A common question we get is: how can you get a DWI if you were not even driving your vehicle? These scenarios often arise when someone is sleeping in their vehicle, they are walking somewhere near the vicinity of their car, or they are stuck on the side of the road. For some of those situations, the prosecution will attempt to prove that you were recently driving or operating your vehicle. For others, such as being asleep in the driver’s seat, the answer is Minnesota’s DWI laws include prohibiting a person from being in physical control of any motor vehicle while under the influence of alcohol, a controlled substance, an intoxicating substance, or with an alcohol concentration of .08 or more within two hours of being in physical control.
Minnesota’s rationale behind creating a physical control DWI law is that a person can make a vehicle a source of danger with little effort if they are in physical control of a car. Therefore, it creates a danger to others if a driver is under the influence and has the means to start operating their vehicle.
Applying Minnesota’s definition of physical control to fact-specific scenarios, however, has created a litany of precedent. One of the preeminent physical control cases is State v. Starfield. In this case, the Minnesota Supreme Court suggested a supplement to the standard jury instructions on physical control. This included considering:
- defendant’s location in or by the vehicle,
- the location of the keys,
- whether the defendant was a passenger in the vehicle before it came to rest,
- who owned the vehicle,
- the extent to which the vehicle was inoperable, and
- whether the vehicle if inoperable might have been rendered operable so as to be a danger to persons or property.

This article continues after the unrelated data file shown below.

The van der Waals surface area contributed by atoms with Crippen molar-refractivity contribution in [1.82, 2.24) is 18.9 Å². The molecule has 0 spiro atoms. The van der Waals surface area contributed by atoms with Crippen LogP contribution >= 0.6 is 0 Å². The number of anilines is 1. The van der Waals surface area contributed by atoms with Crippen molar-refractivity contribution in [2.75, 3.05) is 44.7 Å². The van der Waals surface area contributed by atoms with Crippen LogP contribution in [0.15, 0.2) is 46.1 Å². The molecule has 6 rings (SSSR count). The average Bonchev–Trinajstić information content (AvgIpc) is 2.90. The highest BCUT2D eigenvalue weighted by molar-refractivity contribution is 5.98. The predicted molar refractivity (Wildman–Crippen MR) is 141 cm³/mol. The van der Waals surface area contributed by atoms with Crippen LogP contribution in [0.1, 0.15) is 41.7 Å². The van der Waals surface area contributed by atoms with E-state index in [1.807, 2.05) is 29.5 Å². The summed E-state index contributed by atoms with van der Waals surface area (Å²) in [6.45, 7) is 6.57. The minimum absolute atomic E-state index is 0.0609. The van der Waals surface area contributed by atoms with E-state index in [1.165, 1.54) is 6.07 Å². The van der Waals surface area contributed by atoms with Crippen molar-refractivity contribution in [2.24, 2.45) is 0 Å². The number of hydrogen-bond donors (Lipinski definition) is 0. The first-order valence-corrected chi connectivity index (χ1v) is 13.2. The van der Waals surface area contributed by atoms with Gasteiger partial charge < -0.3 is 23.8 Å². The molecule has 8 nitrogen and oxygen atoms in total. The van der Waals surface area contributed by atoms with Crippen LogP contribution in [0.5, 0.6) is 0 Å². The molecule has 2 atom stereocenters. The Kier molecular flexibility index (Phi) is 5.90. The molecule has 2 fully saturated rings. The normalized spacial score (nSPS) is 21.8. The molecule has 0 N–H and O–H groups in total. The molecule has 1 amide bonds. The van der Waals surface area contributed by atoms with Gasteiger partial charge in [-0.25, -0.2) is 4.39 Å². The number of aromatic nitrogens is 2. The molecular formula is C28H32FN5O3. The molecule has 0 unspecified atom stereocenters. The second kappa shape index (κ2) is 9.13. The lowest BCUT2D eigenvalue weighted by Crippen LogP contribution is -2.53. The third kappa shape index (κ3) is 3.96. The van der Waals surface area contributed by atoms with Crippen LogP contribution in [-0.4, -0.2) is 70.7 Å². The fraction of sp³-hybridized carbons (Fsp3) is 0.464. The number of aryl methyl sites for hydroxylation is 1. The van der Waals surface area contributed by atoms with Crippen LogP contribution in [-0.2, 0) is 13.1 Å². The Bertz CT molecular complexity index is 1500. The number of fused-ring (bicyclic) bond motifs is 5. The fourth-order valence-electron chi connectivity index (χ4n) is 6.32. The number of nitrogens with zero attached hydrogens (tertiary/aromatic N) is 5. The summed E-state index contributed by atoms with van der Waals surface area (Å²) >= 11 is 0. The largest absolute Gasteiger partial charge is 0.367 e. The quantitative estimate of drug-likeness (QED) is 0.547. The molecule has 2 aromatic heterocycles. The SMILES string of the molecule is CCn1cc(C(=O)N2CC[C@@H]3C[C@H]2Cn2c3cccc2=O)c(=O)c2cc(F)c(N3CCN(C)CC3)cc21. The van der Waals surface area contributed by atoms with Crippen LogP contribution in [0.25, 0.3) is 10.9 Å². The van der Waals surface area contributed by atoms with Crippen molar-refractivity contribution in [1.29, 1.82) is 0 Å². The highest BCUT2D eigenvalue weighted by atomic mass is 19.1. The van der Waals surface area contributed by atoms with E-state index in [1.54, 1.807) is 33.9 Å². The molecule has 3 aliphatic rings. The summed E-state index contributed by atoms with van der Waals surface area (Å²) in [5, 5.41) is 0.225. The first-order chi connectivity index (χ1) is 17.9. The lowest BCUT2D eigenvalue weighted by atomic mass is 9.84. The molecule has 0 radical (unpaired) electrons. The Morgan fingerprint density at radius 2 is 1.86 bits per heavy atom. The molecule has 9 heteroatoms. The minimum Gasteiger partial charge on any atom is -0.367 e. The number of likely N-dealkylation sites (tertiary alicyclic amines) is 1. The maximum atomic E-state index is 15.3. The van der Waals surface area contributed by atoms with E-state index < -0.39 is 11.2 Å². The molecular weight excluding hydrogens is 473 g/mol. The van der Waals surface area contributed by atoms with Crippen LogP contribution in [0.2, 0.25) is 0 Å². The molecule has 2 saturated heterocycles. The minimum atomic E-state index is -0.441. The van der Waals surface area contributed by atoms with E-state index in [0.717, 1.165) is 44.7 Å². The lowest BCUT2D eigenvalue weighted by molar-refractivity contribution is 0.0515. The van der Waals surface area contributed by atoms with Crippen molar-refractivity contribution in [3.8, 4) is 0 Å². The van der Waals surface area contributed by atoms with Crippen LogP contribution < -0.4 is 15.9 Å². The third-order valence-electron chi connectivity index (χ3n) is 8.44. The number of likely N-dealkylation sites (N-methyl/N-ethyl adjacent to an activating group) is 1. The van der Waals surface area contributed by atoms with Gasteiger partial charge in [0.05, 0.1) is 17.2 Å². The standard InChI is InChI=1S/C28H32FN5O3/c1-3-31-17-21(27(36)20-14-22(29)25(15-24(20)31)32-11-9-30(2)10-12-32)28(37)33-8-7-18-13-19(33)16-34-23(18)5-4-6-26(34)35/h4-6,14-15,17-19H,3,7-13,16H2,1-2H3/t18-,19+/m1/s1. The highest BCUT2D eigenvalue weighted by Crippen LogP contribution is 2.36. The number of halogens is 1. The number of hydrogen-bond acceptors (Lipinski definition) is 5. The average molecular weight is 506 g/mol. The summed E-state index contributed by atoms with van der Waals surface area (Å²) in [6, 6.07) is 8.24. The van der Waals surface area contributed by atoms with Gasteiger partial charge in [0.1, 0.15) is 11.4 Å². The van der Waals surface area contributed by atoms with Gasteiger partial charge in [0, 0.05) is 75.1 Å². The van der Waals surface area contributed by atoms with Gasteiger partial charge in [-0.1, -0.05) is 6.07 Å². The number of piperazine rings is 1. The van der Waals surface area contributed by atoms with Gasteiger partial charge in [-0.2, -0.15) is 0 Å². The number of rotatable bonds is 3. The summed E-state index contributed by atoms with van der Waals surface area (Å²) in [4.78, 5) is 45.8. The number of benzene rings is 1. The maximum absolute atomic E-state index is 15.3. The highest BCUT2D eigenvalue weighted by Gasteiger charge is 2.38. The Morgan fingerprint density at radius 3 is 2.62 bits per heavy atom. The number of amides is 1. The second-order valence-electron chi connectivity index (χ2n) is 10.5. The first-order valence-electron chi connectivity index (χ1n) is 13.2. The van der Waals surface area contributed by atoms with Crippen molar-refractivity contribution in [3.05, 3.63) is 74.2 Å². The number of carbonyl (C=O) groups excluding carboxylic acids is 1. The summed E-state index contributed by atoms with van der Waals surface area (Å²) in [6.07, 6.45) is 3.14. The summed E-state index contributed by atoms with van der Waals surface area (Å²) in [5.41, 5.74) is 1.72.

Importantly, intent to operate is not an element. The court reasoned that a “drunken intent is highly problematic and too easily manipulated after the fact.” However, in Snyder v. Commissioner of Public Safety, the court decided no physical control where a person was walking to their car and threw their car keys to their wife before they even entered the vehicle. The court reasoned that the person was not alone on the side of the road, did not enter the vehicle, the keys were not in the ignition, and gave the key to someone else.
In State v. Woodward, the court of appeals held a person in physical control of a motor vehicle after she was found outside her car with a flat tire. The keys were in the ignition and the engine was running. The court explained that having a flat tire “does not mean the car was incapable of movement and incapable of posing a threat to public safety.”
Minnesota courts tend to cast a wide net on physical control cases. Even so, the specific facts of your case will determine whether you are likely to succeed in challenging a physical control issue for your Minnesota DWI. Please contact us for a consultation at no charge.